For the 13 weeks to 26 March, M&S reported a 2.7% decline in like-for-like sales in its struggling general merchandise division. Although this was better than City analysts’ consensus of a 3.4% decline and a third quarter decline of 5.8%, it still means M&S has seen falling clothing sales in 18 of the last 19 quarters.
Speaking on a press call this morning (7 April), Rowe, who only started as CEO this week, said gaining a “deeper understanding” of customers would be crucial if M&S was to turn things around in GM.
He told Marketing Week: “Fortunately we have a fantastic customer insight device through Sparks, which already has 4 million people in its loyalty programme, up from 3.5 million in the Autumn.
“We want to use Sparks as a tool to reach out to our customers and to inform all of our new marketing campaigns. It will enable us to improve and have even deeper insight into how our customers are thinking and shopping.”
Outlook for 2016
Last month, Next’ chief executive Simon Wolfson said 2016 would feel like “walking up the down escalator” for British retailers as he predicted dire trading conditions. Rowe, however, says the M&S view on customer confidence is much more positive than that of his high street rival.
“I think when you look at customer confidence, it is taking a little dip in the last month or so mainly due to external and economical factors,” he responded to another Marketing Week question asking whether things would get worse in GM before they got better.
“But in my view, customer confidence still remains high. There is a lot of self-help we can do at M&S to improve our performance and that is what I will look at when I focus on strategy.”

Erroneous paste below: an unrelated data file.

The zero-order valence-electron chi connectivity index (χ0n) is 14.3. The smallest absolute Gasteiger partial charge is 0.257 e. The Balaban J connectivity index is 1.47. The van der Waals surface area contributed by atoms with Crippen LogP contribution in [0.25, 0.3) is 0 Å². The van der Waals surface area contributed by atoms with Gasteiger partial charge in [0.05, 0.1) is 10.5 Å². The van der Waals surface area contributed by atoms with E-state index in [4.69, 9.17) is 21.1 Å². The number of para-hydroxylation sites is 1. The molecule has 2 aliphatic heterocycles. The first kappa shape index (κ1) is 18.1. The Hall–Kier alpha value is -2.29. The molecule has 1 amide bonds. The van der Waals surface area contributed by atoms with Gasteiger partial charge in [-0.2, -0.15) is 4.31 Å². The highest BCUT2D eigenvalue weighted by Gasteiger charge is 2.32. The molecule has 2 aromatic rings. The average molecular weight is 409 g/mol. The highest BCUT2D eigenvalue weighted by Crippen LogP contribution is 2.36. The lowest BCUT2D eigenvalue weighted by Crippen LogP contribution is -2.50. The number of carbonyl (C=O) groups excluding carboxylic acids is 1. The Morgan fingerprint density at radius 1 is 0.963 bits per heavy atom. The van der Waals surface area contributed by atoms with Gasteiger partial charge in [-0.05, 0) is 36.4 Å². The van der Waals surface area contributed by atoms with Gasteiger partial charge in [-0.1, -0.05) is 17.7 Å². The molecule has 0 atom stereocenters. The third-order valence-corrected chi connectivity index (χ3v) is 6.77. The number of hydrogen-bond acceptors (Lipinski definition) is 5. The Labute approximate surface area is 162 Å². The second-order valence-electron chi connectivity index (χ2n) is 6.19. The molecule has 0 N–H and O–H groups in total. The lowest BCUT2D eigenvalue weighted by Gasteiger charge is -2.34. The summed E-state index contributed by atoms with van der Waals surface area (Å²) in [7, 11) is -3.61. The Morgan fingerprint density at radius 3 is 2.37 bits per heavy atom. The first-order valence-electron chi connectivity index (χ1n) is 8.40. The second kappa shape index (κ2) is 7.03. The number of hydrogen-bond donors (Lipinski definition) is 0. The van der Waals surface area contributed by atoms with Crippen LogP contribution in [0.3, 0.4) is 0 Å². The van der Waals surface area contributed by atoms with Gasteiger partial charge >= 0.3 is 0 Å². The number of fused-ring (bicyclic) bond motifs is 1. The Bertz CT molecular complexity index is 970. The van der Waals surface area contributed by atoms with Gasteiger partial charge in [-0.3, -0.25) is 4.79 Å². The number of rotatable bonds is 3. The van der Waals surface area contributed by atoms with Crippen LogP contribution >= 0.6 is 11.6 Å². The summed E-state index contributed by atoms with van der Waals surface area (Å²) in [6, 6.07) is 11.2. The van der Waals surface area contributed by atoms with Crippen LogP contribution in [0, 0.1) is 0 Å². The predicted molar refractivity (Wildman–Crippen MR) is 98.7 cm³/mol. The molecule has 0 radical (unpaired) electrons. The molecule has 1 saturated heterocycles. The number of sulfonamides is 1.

More competitive prices
This self-help, he says, will be driven by M&S becoming ‘more competitive’ on price.
Rowe, who also heads up the retailer’s fashion division, said M&S adopted a new pricing programme in Spring as it reduced the prices of around 300 lines across clothing and homeware.
He revealed that by reducing black jeggings from £19.50 to £17.50, M&S sold an additional 30,000 units and saw sales increase a whopping 230% year-on-year.
In menswear, the price of basic white t-shirts also came down from £7.50 to £6, which helped sales to grow by 40%. Rowe said the average price of its core promoted womenswear range ‘True Blue’, meanwhile, also went down from £40 to £35.
“There are clearly more games we can play on price to become more competitive.”
M&S’ CEO Steve Rowe
“Ultimately, [the brand] has not been as stylish as it needs to be or had the availability people have wanted, but we’ve started to make changes in GM.”
“Turning around our clothing and home business by improving our customer offer is our number one priority.”
Translating food success into fashion
Although growth was flat, food remained the shining light for M&S in its fourth quarter.
Marks & Spencer’s food business posted flat like-for-like sales growth for the quarter as total sales rose by 4% and its share of the grocery market grew to 4.3%.
Food sales were boosted by 80 new store openings and a strong Mother’s Day performance while the retailer said that it had launched 400 new food lines during the quarter.
James McGregor, a partner at Retail Remedy, believes Rowe must now translate the strong performance in food over to general merchandise.
He said the market had a “good feeling” about the new M&S CEO, largely due to Rowe having experience after being at the retailer for more than 26 years in various roles across areas such as ecommerce and food.
He added: “We have a good feeling about Rowe; he has spent time in stores, has delivered food success and has started his first week in the best possible place, in stores with colleagues and customers.
“But it would be refreshing for the availability of the marketing success fashion pieces to be translated into sales.
“If they translate the quality of food sourcing into fashion; superior quality fabrics from sustainable sources, knits that don’t pill, buttons that stay attached to fashionable ranges and M&S has an inherent value positioning that they can get back to.”